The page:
The Internet kill switch: still a bad idea

With US politicians dithering over the prospect of potential cyber-attacks from China and elsewhere (but mostly China), independent Senator Joseph Lieberman has proposed a solution: a bill that would grant the US President unlimited power to shut down part or all of the Internet in the case of a cyberattack
The “Internet kill switch” at the core of the so-called Protecting Cyberspace as a National Asset Act (PCNAA) isn’t a new idea – the same idea was pitched over a year ago in another bill, the Cybersecurity Act of 2009, co-sponsored by Sen. John Rockefeller (D-WV) and Sen. Olympia Snowe (R-ME).  
However, the kill-switch provision was eventually dropped from the 2009 bill for a rather good reason: it was a silly and useless idea.  
It’s no less silly and useless now.  
Forget the paranoid nonsense about the Internet kill switch giving Obama the ability to shut down news sites and bloggers – an Internet kill switch is technologically implausible to begin with.  
Even if you could devise a kill switch mechanism of some kind, it’s not likely to thwart a hacker attack, especially one designed with a kill switch in mind. And if the attack is that unsophisticated, odds are it could be prevented, or at least minimized, by keeping security patches up to date. 
(On a side note, the Australian government is actually considering a proposal that would require users to keep their anti-virus and firewall software updated or lose their Internet privileges. It would also require ISPs to ensure their users conform to the rules. Good luck with that, Australia.)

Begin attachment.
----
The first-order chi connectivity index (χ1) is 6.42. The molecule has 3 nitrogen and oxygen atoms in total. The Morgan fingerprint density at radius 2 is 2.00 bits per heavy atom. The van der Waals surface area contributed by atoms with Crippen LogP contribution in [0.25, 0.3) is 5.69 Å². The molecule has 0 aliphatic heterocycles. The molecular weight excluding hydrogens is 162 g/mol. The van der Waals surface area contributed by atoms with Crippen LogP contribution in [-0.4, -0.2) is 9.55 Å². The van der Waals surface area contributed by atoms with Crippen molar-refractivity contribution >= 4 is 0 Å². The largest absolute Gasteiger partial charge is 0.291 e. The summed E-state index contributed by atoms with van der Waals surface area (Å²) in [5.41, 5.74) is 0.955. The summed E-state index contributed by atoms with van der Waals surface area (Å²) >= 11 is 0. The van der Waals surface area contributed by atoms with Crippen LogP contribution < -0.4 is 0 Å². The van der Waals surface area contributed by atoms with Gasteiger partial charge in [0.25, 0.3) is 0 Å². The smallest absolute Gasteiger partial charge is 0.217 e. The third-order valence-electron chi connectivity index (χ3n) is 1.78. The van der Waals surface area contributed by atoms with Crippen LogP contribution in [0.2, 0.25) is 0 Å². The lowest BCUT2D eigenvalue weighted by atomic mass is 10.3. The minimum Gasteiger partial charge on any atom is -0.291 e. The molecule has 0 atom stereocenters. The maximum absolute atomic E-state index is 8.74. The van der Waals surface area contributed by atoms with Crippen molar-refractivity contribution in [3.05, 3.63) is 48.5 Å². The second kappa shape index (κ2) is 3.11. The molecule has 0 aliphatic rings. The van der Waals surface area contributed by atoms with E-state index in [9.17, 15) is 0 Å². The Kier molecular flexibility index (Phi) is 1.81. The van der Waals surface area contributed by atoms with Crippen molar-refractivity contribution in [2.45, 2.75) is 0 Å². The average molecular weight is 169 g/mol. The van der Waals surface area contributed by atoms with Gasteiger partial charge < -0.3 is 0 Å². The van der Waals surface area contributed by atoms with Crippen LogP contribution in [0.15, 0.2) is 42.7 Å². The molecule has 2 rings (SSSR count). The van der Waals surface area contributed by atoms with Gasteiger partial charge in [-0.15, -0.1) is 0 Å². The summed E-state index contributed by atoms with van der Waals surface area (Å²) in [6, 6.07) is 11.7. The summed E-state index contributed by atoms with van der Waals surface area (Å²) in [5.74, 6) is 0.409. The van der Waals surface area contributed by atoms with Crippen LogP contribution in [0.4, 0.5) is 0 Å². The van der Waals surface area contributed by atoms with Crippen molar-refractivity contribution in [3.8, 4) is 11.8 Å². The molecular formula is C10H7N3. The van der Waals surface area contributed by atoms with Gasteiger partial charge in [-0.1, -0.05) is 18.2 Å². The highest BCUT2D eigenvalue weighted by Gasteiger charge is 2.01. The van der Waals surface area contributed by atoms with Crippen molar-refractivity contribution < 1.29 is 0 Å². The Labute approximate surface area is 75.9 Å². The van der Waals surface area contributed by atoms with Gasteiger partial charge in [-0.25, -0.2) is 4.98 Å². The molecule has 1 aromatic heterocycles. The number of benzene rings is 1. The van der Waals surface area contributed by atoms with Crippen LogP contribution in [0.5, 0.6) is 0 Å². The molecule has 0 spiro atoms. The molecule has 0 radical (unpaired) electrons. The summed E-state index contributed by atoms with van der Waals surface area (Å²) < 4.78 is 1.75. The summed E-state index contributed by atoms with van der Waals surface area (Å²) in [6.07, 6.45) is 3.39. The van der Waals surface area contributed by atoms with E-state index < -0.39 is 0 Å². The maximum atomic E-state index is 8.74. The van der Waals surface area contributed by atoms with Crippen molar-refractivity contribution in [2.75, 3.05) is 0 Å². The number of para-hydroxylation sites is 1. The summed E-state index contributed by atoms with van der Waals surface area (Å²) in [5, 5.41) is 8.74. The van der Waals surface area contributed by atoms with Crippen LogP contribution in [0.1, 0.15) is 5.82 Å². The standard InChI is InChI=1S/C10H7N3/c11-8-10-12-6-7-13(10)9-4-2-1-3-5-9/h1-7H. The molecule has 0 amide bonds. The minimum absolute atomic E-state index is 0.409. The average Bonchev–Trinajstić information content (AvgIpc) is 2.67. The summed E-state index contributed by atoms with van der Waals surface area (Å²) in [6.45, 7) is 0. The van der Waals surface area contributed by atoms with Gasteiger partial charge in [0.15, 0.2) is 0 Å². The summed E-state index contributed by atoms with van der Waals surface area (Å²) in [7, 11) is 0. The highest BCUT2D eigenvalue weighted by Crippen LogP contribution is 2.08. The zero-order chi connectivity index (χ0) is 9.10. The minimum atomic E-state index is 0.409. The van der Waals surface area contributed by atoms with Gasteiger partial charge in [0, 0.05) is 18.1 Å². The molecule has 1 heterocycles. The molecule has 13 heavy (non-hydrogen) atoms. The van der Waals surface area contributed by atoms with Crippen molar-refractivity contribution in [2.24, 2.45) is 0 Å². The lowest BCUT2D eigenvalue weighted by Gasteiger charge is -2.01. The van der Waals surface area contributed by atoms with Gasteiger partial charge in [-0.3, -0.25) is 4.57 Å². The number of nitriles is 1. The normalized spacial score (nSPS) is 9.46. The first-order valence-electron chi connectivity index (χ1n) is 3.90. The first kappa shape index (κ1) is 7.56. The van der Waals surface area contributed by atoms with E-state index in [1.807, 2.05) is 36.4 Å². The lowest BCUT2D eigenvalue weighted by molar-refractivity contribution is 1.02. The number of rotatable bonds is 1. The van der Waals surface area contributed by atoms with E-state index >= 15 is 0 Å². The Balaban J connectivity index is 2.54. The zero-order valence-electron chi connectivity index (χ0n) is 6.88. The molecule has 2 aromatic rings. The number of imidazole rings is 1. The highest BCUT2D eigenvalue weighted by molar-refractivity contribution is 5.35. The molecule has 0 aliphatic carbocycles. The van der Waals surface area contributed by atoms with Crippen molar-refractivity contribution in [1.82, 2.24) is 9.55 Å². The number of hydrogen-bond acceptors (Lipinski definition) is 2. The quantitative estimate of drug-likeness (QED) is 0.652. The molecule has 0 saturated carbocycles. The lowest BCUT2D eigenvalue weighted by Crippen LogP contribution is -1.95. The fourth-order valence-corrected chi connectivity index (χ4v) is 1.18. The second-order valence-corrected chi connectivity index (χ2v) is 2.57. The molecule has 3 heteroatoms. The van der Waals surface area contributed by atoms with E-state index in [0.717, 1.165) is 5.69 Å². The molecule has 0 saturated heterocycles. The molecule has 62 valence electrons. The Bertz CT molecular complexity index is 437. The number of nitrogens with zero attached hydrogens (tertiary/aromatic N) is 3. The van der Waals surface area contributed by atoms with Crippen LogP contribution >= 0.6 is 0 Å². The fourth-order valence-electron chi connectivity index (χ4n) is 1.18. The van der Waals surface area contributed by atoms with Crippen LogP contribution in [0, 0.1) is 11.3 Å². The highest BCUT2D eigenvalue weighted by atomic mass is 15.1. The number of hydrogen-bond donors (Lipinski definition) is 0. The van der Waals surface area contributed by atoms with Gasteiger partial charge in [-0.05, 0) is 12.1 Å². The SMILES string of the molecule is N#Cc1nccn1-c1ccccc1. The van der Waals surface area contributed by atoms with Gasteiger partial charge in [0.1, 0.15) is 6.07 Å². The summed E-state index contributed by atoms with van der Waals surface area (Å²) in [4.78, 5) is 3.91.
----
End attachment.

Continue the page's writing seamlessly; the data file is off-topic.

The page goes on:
BT Counterpane CTO Bruce Schneier also points out that the kill-switch concept in general can create more security problems than it purports to solve.  
An Internet kill switch also carries plenty of unforeseen consequences, and not just in the US. The Internet is a global network that most businesses and utilities depend on to function, many of them in mission-critical ways – shutting down parts of the Internet in the US would have global ramifications.  
Which may be why Senator Lieberman’s chief defense of the PCNAA besides the usual national-security concerns is that the law is necessary to protect Internet service providers from lawsuits. So, for example, if the President orders AT&T to shut down its entire data network to ward off a cyberattack, AT&T’s corporate customers – or anyone else affected – can’t sue the telco for damages due to the business losses they might suffer during the shutdown.
Also, says Lieberman somewhat disingenuously, China shuts down its Internet all the time, so why can’t we? 
No wonder the conspiracy wingnuts are worried. 
None of this is to say that hacker attacks on “critical infrastructure” (whatever that means) aren’t a potential threat, whether they’re carried out by terrorists, rogue states or organized crime syndicates.  
But the actual nature of the threat has been blown way out of proportion. And as long as that’s the case, politicians will continue to propose overblown and useless solutions.